I now look at the hitch mounting bolts.
;)

That is actually a good idea. Years ago I was driving on the interstate and was passing a 5th wheel with a utility trailer behind it with 2 Harley Road King motorcycles on it. Something didn't look just right, so I slowed down for a better look. The bumper of the 5er had broken loose on one side and was hanging down :shock: I sped up and tried to get the older gentleman to pull over, but he just waved and kept going, had to pull in front of him and make him stop. We hooked his utility trailer to my truck to get it to the next truck stop where he could get repairs done. He might have lost $40K worth of bikes and trailer and have no idea where :cry:
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Postby Micro469 » Sun Jun 01, 2008 7:53 pm

mechmagcn wrote:
dhazard wrote:I had an interesting time towing a 53 Chevy truck behind my 78 ford truck. I towed the Chevy from Colorado to California. I checked all connections every time I stopped for gas, never found anything that was loose. When I got to Half moon bay I walk around to the back of the truck and found that one side of the bumper had come loose from the frame, the bolts under the truck had fallen out… The last ten miles down to the coast is a two lane road with some serous turns. I can’t believe that the bumper didn’t come off. :shock: :o :worship:

I now look at the hitch mounting bolts.
;)

That is actually a good idea. Years ago I was driving on the interstate and was passing a 5th wheel with a utility trailer behind it with 2 Harley Road King motorcycles on it. Something didn't look just right, so I slowed down for a better look. The bumper of the 5er had broken loose on one side and was hanging down :shock: I sped up and tried to get the older gentleman to pull over, but he just waved and kept going, had to pull in front of him and make him stop. We hooked his utility trailer to my truck to get it to the next truck stop where he could get repairs done. He might have lost $40K worth of bikes and trailer and have no idea where :cry:
Jeff


Couple of weeks ago, I was on the 401 (major highway across Southern Ontario) on my way to work and saw a brand new pickup with a new utility trailer behind it. The trailer looked wierd, it was a tandem axle, 12" wheels about 4' wide, the trailer was 6' wide. I commented to my partner that the trailer looked like trouble, and then... HOLY COW!! ..a puff of blue smoke... he kept on truckin...at about 120 K (75?)....It took me a while to get beside him... Honking and waving like an idiot. Finally, he pulled off and I stopped too. The bearings on both wheels on one side completely burned out....What a smell.
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Postby G-force » Sun Jun 01, 2008 8:34 pm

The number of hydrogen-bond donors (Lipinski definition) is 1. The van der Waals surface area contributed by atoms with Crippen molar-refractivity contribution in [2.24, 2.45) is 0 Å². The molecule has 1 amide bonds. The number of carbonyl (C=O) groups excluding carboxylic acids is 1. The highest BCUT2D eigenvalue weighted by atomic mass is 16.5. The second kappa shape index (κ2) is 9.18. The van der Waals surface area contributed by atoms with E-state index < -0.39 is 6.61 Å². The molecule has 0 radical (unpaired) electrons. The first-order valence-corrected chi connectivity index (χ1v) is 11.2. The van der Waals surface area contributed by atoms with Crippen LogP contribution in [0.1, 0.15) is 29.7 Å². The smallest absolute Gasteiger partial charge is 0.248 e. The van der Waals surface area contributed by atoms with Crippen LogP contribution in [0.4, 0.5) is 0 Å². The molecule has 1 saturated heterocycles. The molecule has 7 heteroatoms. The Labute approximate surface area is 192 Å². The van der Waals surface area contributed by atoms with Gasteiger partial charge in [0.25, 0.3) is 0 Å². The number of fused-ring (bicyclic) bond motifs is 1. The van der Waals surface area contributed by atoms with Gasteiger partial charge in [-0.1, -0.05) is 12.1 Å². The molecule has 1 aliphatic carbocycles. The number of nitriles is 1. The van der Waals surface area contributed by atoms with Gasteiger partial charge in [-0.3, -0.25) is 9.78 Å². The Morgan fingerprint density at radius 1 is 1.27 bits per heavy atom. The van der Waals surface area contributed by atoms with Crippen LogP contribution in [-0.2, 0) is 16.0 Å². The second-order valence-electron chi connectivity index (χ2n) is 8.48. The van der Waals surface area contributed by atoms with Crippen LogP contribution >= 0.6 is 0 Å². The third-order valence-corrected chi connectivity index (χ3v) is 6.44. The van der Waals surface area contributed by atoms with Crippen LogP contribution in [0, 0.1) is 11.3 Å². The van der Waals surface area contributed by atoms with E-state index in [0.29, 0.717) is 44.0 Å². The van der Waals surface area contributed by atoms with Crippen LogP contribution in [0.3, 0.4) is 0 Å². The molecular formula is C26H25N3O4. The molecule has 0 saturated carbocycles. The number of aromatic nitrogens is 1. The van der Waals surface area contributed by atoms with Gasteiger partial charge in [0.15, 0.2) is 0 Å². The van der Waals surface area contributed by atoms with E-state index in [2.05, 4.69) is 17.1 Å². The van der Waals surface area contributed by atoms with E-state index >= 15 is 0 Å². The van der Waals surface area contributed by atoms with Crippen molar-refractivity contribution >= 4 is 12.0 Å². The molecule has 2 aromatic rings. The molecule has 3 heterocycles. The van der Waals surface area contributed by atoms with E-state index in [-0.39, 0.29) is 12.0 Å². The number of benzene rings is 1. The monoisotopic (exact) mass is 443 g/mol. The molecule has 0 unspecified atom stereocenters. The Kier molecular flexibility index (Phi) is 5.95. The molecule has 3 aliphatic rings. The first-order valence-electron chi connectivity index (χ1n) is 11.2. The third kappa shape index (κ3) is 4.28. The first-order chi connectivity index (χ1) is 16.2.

Most balls with a 1" shank are supposed to be tightened to 250 foot pounds of torque. Its good to check it occationaly.
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Postby S. Heisley » Sun Jun 01, 2008 8:39 pm

You bring up a very good point, John. It is important to check everything, even when the trailer is new. I bought a Red Trailer kit which warns you to clean, inspect, and repack the bearings before you even put the trailer together. Yet, four different people scoffed at this, including a mechanic and an auto parts sales person. These four people all said just repack the bearings with lots of grease and everything would be fine. I did this without a problem but had a niggling feeling about it. So, I took everything apart again, cleaned them with an old toothbrush and kerosene; dried and inspected the bearings correctly and began repacking them. It wasn't until I was repacking them with grease this last time that I cut my hand on TWO shards of metal, stuck in the bearings. I had to use pliers and it took some effort pull those shards out. I suspect that brushing and rolling the bearings pulled the metal shards out to where they got stuck and could be seen. Had I not done all this, those shards could have moved to where they got stuck while I was on the road and caused some serious damage.

There is just so much to think about, both as a trailer builder and as an owner.... It wouldn't hurt to have some sort of safety check list. Do we have anything like that?

Sharon
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Postby wlooper89 » Mon Jul 21, 2008 5:10 am

My hitch ball came with instructions to torque the nut to 200 ft. lbs. My solution was to turn the ball mount 90 degrees and insert it into the hitch receiver. As the wrench is about a foot long and I weigh about 200 lbs., I simply stood on the end of the wrench to torque the nut. I try to remember to check the nut and lock washer every trip but it is easy to forget. So far I have not found the nut and lock washer coming loose.